Study key findings:
- Tropical cyclones have slowed by about 10% since 1949.
- Some hurricanes are moving more slowly, spending increased time over land and leading to catastrophic local rainfall and flooding.
Just a 10 percent slowdown in hurricane translational speed can double the increase in rainfall totals caused by 1 degree Celsius of global warming.
James Kossin, Atmospheric Research Scientist at the National Oceanic and Atmospheric Administration's (NOAA) Center for Weather and Climate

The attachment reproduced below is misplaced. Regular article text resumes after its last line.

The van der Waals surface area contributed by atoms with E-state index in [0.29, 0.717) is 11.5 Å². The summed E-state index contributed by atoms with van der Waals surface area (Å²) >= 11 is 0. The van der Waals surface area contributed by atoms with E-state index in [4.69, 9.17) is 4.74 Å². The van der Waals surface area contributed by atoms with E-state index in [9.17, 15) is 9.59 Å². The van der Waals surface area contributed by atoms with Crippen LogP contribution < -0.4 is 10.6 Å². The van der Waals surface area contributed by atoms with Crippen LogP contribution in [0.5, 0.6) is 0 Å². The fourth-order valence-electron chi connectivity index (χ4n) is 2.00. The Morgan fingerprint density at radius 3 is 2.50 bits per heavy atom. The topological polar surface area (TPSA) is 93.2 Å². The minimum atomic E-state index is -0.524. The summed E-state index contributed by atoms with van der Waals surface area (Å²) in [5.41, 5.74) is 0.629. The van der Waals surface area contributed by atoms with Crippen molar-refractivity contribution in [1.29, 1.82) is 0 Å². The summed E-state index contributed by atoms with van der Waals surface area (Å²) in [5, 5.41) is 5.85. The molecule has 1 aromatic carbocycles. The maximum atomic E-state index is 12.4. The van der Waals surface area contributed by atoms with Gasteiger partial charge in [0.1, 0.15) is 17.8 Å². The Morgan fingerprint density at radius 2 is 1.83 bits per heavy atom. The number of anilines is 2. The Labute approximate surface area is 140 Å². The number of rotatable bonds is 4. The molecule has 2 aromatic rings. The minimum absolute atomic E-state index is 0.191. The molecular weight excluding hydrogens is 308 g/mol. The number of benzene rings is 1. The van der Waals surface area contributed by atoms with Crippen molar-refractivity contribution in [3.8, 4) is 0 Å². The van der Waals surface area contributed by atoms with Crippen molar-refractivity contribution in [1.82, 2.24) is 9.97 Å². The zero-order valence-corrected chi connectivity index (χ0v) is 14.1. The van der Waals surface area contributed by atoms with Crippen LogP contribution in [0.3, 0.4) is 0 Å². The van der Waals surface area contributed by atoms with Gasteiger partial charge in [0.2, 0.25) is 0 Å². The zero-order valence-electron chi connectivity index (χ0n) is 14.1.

As the Earth’s atmosphere warms, the atmospheric circulation changes. These changes vary by region and time of year, but there is evidence that anthropogenic warming causes a general weakening of summertime tropical circulation. Because tropical cyclones are carried along within their ambient environmental wind, there is a plausible a priori expectation that the translation speed of tropical cyclones has slowed with warming. In addition to circulation changes, anthropogenic warming causes increases in atmospheric water-vapour capacity, which are generally expected to increase precipitation rates. Rain rates near the centres of tropical cyclones are also expected to increase with increasing global temperatures. The amount of tropical-cyclone-related rainfall that any given local area will experience is proportional to the rain rates and inversely proportional to the translation speeds of tropical cyclones. Here I show that tropical-cyclone translation speed has decreased globally by 10 per cent over the period 1949–2016, which is very likely to have compounded, and possibly dominated, any increases in local rainfall totals that may have occurred as a result of increased tropical-cyclone rain rates. The magnitude of the slowdown varies substantially by region and by latitude, but is generally consistent with expected changes in atmospheric circulation forced by anthropogenic emissions. Of particular importance is the slowdown of 21 per cent and 16 per cent over land areas affected by western North Pacific and North Atlantic tropical cyclones, respectively, and the slowdown of 22 per cent over land areas in the Australian region. The unprecedented rainfall totals associated with the ‘stall’ of Hurricane Harvey over Texas in 2017 provide a notable example of the relationship between regional rainfall amounts and tropical-cyclone translation speed. Any systematic past or future change in the translation speed of tropical cyclones, particularly over land, is therefore highly relevant when considering potential changes in local rainfall totals.